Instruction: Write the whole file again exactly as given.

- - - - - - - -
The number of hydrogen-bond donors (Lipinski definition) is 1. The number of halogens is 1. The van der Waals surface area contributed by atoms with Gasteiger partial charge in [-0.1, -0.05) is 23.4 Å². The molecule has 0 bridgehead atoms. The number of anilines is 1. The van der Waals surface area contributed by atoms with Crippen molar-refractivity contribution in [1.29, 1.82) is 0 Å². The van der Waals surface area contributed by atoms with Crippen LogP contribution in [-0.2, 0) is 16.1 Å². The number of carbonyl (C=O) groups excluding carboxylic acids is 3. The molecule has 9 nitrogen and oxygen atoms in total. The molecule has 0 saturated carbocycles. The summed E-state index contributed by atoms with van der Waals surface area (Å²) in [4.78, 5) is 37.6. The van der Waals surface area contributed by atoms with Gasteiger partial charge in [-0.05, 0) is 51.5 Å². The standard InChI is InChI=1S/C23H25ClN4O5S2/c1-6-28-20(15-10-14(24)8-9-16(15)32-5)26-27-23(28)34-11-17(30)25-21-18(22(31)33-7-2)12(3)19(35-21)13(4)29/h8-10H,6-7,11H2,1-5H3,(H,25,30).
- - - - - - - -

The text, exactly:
The number of hydrogen-bond donors (Lipinski definition) is 1. The number of halogens is 1. The van der Waals surface area contributed by atoms with Gasteiger partial charge in [-0.1, -0.05) is 23.4 Å². The molecule has 0 bridgehead atoms. The number of anilines is 1. The van der Waals surface area contributed by atoms with Crippen molar-refractivity contribution in [1.29, 1.82) is 0 Å². The van der Waals surface area contributed by atoms with Crippen LogP contribution in [-0.2, 0) is 16.1 Å². The number of carbonyl (C=O) groups excluding carboxylic acids is 3. The molecule has 9 nitrogen and oxygen atoms in total. The molecule has 0 saturated carbocycles. The summed E-state index contributed by atoms with van der Waals surface area (Å²) in [4.78, 5) is 37.6. The van der Waals surface area contributed by atoms with Gasteiger partial charge in [-0.05, 0) is 51.5 Å². The standard InChI is InChI=1S/C23H25ClN4O5S2/c1-6-28-20(15-10-14(24)8-9-16(15)32-5)26-27-23(28)34-11-17(30)25-21-18(22(31)33-7-2)12(3)19(35-21)13(4)29/h8-10H,6-7,11H2,1-5H3,(H,25,30).